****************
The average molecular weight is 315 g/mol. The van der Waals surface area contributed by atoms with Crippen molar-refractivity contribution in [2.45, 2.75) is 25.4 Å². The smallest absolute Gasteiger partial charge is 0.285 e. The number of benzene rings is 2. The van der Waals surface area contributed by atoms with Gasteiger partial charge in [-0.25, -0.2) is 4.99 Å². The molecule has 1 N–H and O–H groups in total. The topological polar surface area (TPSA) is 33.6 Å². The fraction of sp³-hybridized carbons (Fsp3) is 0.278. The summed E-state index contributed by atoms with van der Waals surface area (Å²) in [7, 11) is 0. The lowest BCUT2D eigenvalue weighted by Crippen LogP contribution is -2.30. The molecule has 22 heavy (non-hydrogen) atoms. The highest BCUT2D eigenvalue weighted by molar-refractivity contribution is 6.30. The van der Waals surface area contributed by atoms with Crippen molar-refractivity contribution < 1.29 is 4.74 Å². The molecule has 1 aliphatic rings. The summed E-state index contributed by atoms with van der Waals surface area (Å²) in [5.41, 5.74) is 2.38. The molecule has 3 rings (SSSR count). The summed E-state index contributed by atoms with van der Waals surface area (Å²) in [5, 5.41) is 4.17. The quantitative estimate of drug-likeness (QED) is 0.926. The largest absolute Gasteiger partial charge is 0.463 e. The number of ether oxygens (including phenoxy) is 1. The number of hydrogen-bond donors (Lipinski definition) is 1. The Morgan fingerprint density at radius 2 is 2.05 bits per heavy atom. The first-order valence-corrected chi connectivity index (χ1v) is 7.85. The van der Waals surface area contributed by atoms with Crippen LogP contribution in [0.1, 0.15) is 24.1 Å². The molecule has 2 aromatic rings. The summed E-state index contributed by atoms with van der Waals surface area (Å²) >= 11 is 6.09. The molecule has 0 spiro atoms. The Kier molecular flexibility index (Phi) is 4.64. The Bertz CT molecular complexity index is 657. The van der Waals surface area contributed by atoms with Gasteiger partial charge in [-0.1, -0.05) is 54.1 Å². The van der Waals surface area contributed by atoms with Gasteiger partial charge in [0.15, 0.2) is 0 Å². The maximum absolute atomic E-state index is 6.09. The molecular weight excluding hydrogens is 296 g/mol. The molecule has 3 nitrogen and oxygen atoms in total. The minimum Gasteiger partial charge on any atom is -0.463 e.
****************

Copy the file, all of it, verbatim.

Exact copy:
The average molecular weight is 315 g/mol. The van der Waals surface area contributed by atoms with Crippen molar-refractivity contribution in [2.45, 2.75) is 25.4 Å². The smallest absolute Gasteiger partial charge is 0.285 e. The number of benzene rings is 2. The van der Waals surface area contributed by atoms with Gasteiger partial charge in [-0.25, -0.2) is 4.99 Å². The molecule has 1 N–H and O–H groups in total. The topological polar surface area (TPSA) is 33.6 Å². The fraction of sp³-hybridized carbons (Fsp3) is 0.278. The summed E-state index contributed by atoms with van der Waals surface area (Å²) in [7, 11) is 0. The lowest BCUT2D eigenvalue weighted by Crippen LogP contribution is -2.30. The molecule has 22 heavy (non-hydrogen) atoms. The highest BCUT2D eigenvalue weighted by molar-refractivity contribution is 6.30. The van der Waals surface area contributed by atoms with Crippen molar-refractivity contribution < 1.29 is 4.74 Å². The molecule has 1 aliphatic rings. The summed E-state index contributed by atoms with van der Waals surface area (Å²) in [5.41, 5.74) is 2.38. The molecule has 3 rings (SSSR count). The summed E-state index contributed by atoms with van der Waals surface area (Å²) in [5, 5.41) is 4.17. The quantitative estimate of drug-likeness (QED) is 0.926. The largest absolute Gasteiger partial charge is 0.463 e. The number of ether oxygens (including phenoxy) is 1. The number of hydrogen-bond donors (Lipinski definition) is 1. The Morgan fingerprint density at radius 2 is 2.05 bits per heavy atom. The first-order valence-corrected chi connectivity index (χ1v) is 7.85. The van der Waals surface area contributed by atoms with Crippen LogP contribution in [0.1, 0.15) is 24.1 Å². The molecule has 2 aromatic rings. The summed E-state index contributed by atoms with van der Waals surface area (Å²) >= 11 is 6.09. The molecule has 0 spiro atoms. The Kier molecular flexibility index (Phi) is 4.64. The Bertz CT molecular complexity index is 657. The van der Waals surface area contributed by atoms with Gasteiger partial charge in [-0.1, -0.05) is 54.1 Å². The van der Waals surface area contributed by atoms with Gasteiger partial charge in [0.15, 0.2) is 0 Å². The maximum absolute atomic E-state index is 6.09. The molecular weight excluding hydrogens is 296 g/mol. The molecule has 3 nitrogen and oxygen atoms in total. The minimum Gasteiger partial charge on any atom is -0.463 e.